LAST DECEMBER, veteran library director Judith Drescher retired suddenly after 22 years of solid service. Word had it that her days were numbered by Da Man at City Hall. And who did Mayor H. have in mind for this important position? Longtime city employee Keenon McCloy (left). With no degree in library science and no experience in library administration, McCloy found herself on the hot seat when angry citizens learned of her appointment. Like others on the city's new management team, McCloy was awarded a plum for her loyalty to Hizzoner. After all, who needs all that boring library expertise? As Willie put it so eloquently, "a manager is a manager." Fanning the flames, His Highness also appointed as deputy director of libraries his former bodyguard, Michael Gray. Combined salaries for Gray and McCloy? The $250,000 range. Others on this elite management team? Former felon Yalanda McFadgon, who is now deputy director of public services and neighborhoods pulling in a cool $100k. We could list 10 other directors and deputies; not one makes less than $100,000 a year.

Heads up, mayor. Instead of closing branch libraries and community centers to save a mere two million bucks, try this instead: Cut the fat salaries (and the crap). Can the cronies. We have nothing against McCloy; she's proven to be an effective leader. Nonetheless she's in the hot seat with all eyes watching. Glad it's not us. — MS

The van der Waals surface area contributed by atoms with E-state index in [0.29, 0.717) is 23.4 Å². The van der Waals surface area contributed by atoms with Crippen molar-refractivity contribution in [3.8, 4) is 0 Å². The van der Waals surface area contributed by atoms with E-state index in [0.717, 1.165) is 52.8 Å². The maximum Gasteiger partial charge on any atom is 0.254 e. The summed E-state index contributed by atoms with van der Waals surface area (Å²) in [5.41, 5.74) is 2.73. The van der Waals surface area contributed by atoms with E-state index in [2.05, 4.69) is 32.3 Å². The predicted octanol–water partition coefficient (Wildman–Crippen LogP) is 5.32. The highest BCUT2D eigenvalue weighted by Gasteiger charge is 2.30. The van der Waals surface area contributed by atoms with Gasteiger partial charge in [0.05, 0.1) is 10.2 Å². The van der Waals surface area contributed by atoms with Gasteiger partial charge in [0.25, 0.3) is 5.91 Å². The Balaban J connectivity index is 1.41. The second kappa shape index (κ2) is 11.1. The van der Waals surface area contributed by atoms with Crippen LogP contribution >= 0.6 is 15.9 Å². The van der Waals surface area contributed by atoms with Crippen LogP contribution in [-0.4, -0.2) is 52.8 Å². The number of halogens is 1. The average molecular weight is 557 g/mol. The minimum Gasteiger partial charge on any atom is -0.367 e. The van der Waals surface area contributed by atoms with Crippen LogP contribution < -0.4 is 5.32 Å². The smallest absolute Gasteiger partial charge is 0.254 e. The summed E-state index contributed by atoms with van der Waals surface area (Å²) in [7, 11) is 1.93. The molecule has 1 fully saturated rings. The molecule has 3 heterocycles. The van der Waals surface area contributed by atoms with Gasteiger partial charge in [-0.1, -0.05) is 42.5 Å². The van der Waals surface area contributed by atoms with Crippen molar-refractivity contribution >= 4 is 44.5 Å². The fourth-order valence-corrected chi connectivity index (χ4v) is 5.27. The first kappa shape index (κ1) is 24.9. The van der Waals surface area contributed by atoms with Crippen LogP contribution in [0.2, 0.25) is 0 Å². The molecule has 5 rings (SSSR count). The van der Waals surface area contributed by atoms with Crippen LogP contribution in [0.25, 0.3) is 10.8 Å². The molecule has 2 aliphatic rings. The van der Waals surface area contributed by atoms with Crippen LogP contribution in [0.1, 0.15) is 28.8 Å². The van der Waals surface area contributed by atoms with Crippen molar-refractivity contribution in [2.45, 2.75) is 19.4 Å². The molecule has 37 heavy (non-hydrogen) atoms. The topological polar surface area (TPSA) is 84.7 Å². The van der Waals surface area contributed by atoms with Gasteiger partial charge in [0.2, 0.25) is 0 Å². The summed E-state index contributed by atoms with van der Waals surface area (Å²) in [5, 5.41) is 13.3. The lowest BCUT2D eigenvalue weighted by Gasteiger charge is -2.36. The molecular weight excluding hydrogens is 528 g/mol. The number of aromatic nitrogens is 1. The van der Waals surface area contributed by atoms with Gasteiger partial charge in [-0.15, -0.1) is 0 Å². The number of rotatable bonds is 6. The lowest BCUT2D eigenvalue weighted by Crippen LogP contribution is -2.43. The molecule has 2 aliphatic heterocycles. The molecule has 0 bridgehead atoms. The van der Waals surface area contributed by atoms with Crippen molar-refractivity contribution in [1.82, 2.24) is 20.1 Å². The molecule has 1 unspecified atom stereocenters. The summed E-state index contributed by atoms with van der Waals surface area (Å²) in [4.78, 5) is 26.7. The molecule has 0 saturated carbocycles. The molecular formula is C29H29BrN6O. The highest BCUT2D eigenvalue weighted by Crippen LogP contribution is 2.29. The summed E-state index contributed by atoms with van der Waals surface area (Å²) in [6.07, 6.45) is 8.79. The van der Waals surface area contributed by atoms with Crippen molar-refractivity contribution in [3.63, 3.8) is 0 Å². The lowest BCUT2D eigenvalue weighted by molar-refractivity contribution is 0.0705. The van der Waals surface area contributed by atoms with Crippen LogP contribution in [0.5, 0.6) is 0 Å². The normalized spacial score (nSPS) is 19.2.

HOT MESS: MCS Filing System

FIRST OFFICIALS couldn't find the missing files requested by the FBI. Then they couldn't find the affidavit explaining why they couldn't find the files. We're talking about administrators at Memphis City Schools, which is under investigation for — oh, where to start — a no-bid school bus contract, misplaced payment records for a major construction project, and the mind-boggling mess at the Central Nutrition Center that resulted in 240 tons of discarded chicken nuggets, pizzas, and other food items. Not to mention the firing of MCS' nutrition services director, as well as a supervisor who allegedly called other employees "heifers."

Of course we could also touch on problems affecting learning, such as incidents involving guns in the schools and a video, titled Rape Dance, of students simulating sex in a local school auditorium. But we'll stick to the records and affidavit that officials claim they can't find.

Earlier this year, the FBI requested files involving a $46 million construction contract that was won by H&M Co. of Jackson, Tennessee. The federal investigation has already resulted in the conviction of former Shelby County Commissioner Bruce Thompson, who pleaded guilty to participating in a scheme to steer the contract to H&M. As the FBI widened its probe, requesting more information, certain crucial files were nowhere to be found — hidden, shredded, or perhaps just stuck in the wrong drawer at 2597 Avery? We can only agree with city councilwoman Wanda Halbert, who left the school board in January and says of the bureaucracy she once helped oversee, "They're too darn messy for me."

Well, that's one way to describe 'em.


HOT MAMA: Lisa Marie Presley